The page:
October 25, 2011
GST/HST Reporting for Pension Plans — Deadlines Looming
Many corporations’ tax directors and pension plan administrators will soon be required to review their entities’ obligations and options under the new GST/HST pension plan rules. Under these rules, some employers and their pension plans may be subject to fast-approaching deadlines for tax calculation and reporting requirements, possibly as early as November 2011.
In particular, companies should be aware that certain information sharing requirements may apply with a deadline as early as November 15, 2011. Penalties may apply if they don’t comply. Similarly, certain tax calculation and related reporting requirements may apply as early as January 31, 2012.
Even though this is the second year these new rules have applied, employers and pension plans may still have issues to consider. As the tax calculations required for pension plans have become even more complex and time-consuming under the new rules, it’s imperative for companies to start reviewing their data and planning various filings with the CRA as soon as possible.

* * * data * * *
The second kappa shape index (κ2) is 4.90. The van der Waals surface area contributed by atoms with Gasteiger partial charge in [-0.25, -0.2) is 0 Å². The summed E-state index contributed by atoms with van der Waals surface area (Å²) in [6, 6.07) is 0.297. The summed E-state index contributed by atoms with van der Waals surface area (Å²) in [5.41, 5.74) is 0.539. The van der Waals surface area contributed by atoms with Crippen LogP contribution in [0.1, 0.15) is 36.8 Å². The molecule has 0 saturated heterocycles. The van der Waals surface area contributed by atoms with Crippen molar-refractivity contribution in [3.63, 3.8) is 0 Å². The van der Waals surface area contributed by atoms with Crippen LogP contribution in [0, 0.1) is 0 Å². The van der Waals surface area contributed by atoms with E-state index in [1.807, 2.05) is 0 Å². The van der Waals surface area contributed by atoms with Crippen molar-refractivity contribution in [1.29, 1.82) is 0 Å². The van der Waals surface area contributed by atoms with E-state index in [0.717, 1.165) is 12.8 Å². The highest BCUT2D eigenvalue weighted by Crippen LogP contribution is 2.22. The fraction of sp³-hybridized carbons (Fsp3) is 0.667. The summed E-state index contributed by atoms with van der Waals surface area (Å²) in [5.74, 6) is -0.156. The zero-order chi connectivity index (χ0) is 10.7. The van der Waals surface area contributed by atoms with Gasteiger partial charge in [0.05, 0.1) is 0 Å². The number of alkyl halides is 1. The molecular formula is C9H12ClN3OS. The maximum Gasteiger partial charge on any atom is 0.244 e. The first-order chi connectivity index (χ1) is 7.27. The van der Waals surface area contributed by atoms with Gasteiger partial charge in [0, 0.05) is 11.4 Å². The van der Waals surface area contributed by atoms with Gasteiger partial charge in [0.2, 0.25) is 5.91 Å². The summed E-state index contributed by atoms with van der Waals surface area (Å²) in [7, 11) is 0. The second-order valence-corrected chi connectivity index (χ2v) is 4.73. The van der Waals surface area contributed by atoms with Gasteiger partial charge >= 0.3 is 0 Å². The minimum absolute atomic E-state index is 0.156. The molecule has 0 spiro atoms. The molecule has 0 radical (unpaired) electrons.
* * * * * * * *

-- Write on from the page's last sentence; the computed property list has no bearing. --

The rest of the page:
Companies may have to meet the following deadlines:
· Information sharing requirements as early as November 15, 2011
· “Deemed tax” calculation for pension plans as early as January 31, 2012
· Elections to transfer GST rebates as early as January 31, 2012
· Form GST494 filing for pension plans (which may require a special attribution method calculation) by June 30, 2012.
Background — New GST/HST rules for pension
Employers must remit that tax in their reporting period that includes that last day of their fiscal year. For example, an employer with a December 31 year-end that is a monthly GST filer will have to remit the deemed tax in its December 2011 GST return due at the end of January 2012.
On the other hand, a pension plan that is a qualifying pension entity may be entitled to claim a partial rebate, generally equal to 33 percent of the GST paid by the employer on the “deemed supplies” and GST paid on goods and services acquired directly by the pension entity. The partial rebate is subject to numerous conditions. An election is available to transfer that rebate to the employer in some cases but the effects of making this election should be carefully considered.
Some pension entities are also subject to other complex rules, known as the new draft rules for selected listed financial institutions. These other new rules generally apply to pension entities with members residing in an HST province and in another province. These draft rules are meant to adjust the tax costs for some pension entities regardless of whether they are located in an HST or non-HST province. Under these draft rules, pension entities face complicated tax adjustments, new reporting requirements and certain new elections. To make these draft rules even more complicated, some of the tax adjustments include components that take into account the new pension plan rules.
For more details, see KPMG’s TaxNewsFlash-Canada 2010-42, “Countdown to December 31 QST and Pension Plan Changes”.
CRA’s new administrative policy